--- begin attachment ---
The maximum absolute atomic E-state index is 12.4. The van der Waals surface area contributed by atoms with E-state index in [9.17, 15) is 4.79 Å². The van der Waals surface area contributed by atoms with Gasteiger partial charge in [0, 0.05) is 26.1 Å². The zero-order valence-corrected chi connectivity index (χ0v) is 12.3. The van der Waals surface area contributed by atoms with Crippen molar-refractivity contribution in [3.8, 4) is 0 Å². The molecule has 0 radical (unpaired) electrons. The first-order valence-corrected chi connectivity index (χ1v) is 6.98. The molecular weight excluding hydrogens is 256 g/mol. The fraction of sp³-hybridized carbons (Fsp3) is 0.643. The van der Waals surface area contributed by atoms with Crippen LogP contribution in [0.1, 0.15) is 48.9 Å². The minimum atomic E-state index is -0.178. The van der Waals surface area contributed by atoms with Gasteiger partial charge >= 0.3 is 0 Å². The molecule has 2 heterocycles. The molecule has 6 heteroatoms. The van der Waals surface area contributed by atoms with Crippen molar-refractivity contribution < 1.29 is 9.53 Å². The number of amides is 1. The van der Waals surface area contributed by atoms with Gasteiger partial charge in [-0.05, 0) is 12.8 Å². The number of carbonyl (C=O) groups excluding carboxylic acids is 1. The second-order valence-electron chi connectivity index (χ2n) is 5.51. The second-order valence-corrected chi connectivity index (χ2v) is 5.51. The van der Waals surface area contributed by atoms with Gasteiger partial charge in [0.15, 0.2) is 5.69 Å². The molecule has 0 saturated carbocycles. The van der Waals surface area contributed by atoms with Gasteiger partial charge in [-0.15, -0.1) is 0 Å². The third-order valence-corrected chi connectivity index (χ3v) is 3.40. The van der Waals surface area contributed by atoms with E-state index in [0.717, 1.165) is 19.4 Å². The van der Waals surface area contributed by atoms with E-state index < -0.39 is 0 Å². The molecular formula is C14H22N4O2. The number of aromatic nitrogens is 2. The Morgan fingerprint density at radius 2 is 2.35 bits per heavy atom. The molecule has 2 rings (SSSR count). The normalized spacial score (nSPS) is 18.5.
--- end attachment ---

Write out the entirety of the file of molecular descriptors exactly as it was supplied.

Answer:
The maximum absolute atomic E-state index is 12.4. The van der Waals surface area contributed by atoms with E-state index in [9.17, 15) is 4.79 Å². The van der Waals surface area contributed by atoms with Gasteiger partial charge in [0, 0.05) is 26.1 Å². The zero-order valence-corrected chi connectivity index (χ0v) is 12.3. The van der Waals surface area contributed by atoms with Crippen molar-refractivity contribution in [3.8, 4) is 0 Å². The molecule has 0 radical (unpaired) electrons. The first-order valence-corrected chi connectivity index (χ1v) is 6.98. The molecular weight excluding hydrogens is 256 g/mol. The fraction of sp³-hybridized carbons (Fsp3) is 0.643. The van der Waals surface area contributed by atoms with Crippen LogP contribution in [0.1, 0.15) is 48.9 Å². The minimum atomic E-state index is -0.178. The van der Waals surface area contributed by atoms with Gasteiger partial charge >= 0.3 is 0 Å². The molecule has 2 heterocycles. The molecule has 6 heteroatoms. The van der Waals surface area contributed by atoms with Crippen molar-refractivity contribution < 1.29 is 9.53 Å². The number of amides is 1. The van der Waals surface area contributed by atoms with Gasteiger partial charge in [-0.05, 0) is 12.8 Å². The number of carbonyl (C=O) groups excluding carboxylic acids is 1. The second-order valence-electron chi connectivity index (χ2n) is 5.51. The second-order valence-corrected chi connectivity index (χ2v) is 5.51. The van der Waals surface area contributed by atoms with Gasteiger partial charge in [0.15, 0.2) is 5.69 Å². The molecule has 0 saturated carbocycles. The van der Waals surface area contributed by atoms with Gasteiger partial charge in [-0.15, -0.1) is 0 Å². The third-order valence-corrected chi connectivity index (χ3v) is 3.40. The van der Waals surface area contributed by atoms with E-state index in [0.717, 1.165) is 19.4 Å². The van der Waals surface area contributed by atoms with E-state index < -0.39 is 0 Å². The molecular formula is C14H22N4O2. The number of aromatic nitrogens is 2. The Morgan fingerprint density at radius 2 is 2.35 bits per heavy atom. The molecule has 2 rings (SSSR count). The normalized spacial score (nSPS) is 18.5.